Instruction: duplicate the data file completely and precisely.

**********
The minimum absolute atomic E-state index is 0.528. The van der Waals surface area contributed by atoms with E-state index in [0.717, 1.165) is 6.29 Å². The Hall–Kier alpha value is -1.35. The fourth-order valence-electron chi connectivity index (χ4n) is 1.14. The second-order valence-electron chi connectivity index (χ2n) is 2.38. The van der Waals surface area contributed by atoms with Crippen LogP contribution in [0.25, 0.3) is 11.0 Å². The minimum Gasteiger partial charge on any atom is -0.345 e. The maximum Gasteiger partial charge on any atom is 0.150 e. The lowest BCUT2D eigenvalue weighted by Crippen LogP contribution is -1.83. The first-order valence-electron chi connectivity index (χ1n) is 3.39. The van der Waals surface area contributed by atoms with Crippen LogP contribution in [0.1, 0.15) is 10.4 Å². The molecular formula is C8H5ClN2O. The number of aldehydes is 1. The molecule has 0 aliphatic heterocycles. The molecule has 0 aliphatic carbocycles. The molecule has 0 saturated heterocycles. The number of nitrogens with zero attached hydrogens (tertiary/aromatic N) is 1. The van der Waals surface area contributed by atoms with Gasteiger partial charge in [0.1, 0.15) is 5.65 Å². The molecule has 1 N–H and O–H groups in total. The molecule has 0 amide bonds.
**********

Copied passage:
The minimum absolute atomic E-state index is 0.528. The van der Waals surface area contributed by atoms with E-state index in [0.717, 1.165) is 6.29 Å². The Hall–Kier alpha value is -1.35. The fourth-order valence-electron chi connectivity index (χ4n) is 1.14. The second-order valence-electron chi connectivity index (χ2n) is 2.38. The van der Waals surface area contributed by atoms with Crippen LogP contribution in [0.25, 0.3) is 11.0 Å². The minimum Gasteiger partial charge on any atom is -0.345 e. The maximum Gasteiger partial charge on any atom is 0.150 e. The lowest BCUT2D eigenvalue weighted by Crippen LogP contribution is -1.83. The first-order valence-electron chi connectivity index (χ1n) is 3.39. The van der Waals surface area contributed by atoms with Crippen LogP contribution in [0.1, 0.15) is 10.4 Å². The molecular formula is C8H5ClN2O. The number of aldehydes is 1. The molecule has 0 aliphatic heterocycles. The molecule has 0 aliphatic carbocycles. The molecule has 0 saturated heterocycles. The number of nitrogens with zero attached hydrogens (tertiary/aromatic N) is 1. The van der Waals surface area contributed by atoms with Gasteiger partial charge in [0.1, 0.15) is 5.65 Å². The molecule has 1 N–H and O–H groups in total. The molecule has 0 amide bonds.